A History of Catholic Moral Theology in the Twentieth Century: From Confessing Sins to Liberating Consciences
By: James F. Keenan (author)Paperback
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This is an historical survey of 20th Century Roman Catholic Theological Ethics (also known as moral theology). The thesis is that only through historical investigation can we really understand how the most conservative and negative field in Catholic theology at the beginning of the 20th could become by the end of the 20th century the most innovative one. This is an historical survey of 20th Century Roman Catholic Theological Ethics (also known as moral theology). The thesis is that only through historical investigation can we really understand how the most conservative and negative field in Catholic theology at the beginning of the 20th could become by the end of the 20th century the most innovative one. The 20th century begins with moral manuals being translated into the vernacular. After examining the manuals of Thomas Slater and Henry Davis, Keenan then turns to three works and a crowning synthesis of innovation all developed before, during and soon after the Second World War. The first by Odon Lottin asks whether moral theology is adequately historical; Fritz Tillmann asks whether it's adequately biblical; and Gerard Gilleman, whether it's adequately spiritual.
Bernard Haering integrates these contributions into his Law of Christ. Of course, people like Gerald Kelly and John Ford in the US are like a few moralists elsewhere, classical gate keepers, censoring innovation. But with Humanae vitae, and successive encyclicals, bishops and popes reject the direction of moral theologians.
James F. Keenan, S.J., is professor of theological ethics at Boston College. He was principal editor of Catholic Ethicists on HIV / AIDS Prevention and is the author of numerous books, including The Works of Mercy: The Heart of Catholicism, Moral Wisdom: Lessons and Texts from the Catholic Tradition, Virtues for Ordinary Christians, Commandments of Compassion, Goodness and Rightness in Thomas Aquinas's Summa Theologiae, and (with Daniel Harrington) Jesus and Virtue Ethics annd Paul and Virtue Ethics.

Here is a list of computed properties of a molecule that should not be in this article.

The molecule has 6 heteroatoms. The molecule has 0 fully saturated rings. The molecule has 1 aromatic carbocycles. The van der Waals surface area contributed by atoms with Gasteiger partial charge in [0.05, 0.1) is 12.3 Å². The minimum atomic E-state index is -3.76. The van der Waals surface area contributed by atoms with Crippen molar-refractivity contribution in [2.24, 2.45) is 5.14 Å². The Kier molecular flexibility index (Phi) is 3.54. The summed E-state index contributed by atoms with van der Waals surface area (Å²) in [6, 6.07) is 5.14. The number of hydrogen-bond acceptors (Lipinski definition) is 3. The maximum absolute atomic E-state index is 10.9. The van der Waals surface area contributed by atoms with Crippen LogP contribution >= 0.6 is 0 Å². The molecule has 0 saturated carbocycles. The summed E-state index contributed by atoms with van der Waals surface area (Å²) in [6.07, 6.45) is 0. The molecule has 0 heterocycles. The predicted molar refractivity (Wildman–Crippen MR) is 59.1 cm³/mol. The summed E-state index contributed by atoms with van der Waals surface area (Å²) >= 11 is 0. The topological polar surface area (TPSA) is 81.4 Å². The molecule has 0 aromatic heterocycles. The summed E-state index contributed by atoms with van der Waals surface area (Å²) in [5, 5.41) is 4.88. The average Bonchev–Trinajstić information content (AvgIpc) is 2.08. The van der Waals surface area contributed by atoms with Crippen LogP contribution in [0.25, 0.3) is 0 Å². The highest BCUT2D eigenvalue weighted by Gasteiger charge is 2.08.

Preface; New Beginnings; 1. Moral Pathology and The Manualists; 2. The Inbreaking of History: Odon Lottin's Initiatives and His Legacy; 3. The Scriptures and Love: Tillman and Gilleman; Either / or; 4. Moving toward two tracks: Pius Xii, Bernard Haring and Reaction; 5. ultimate authorities? Conscience and the Magisterium: Fuchs, Paul VI, and John Ford; 6. European Revisionism (universities) and American Proportionalism debate: Hoose; Both and; 7. Feminism and Natural Law; 8. Justice and virtue; 9. Inculturation and Liberation; New vision, new competence; 10. Epilogue: Working Locally, dialoging Globally.
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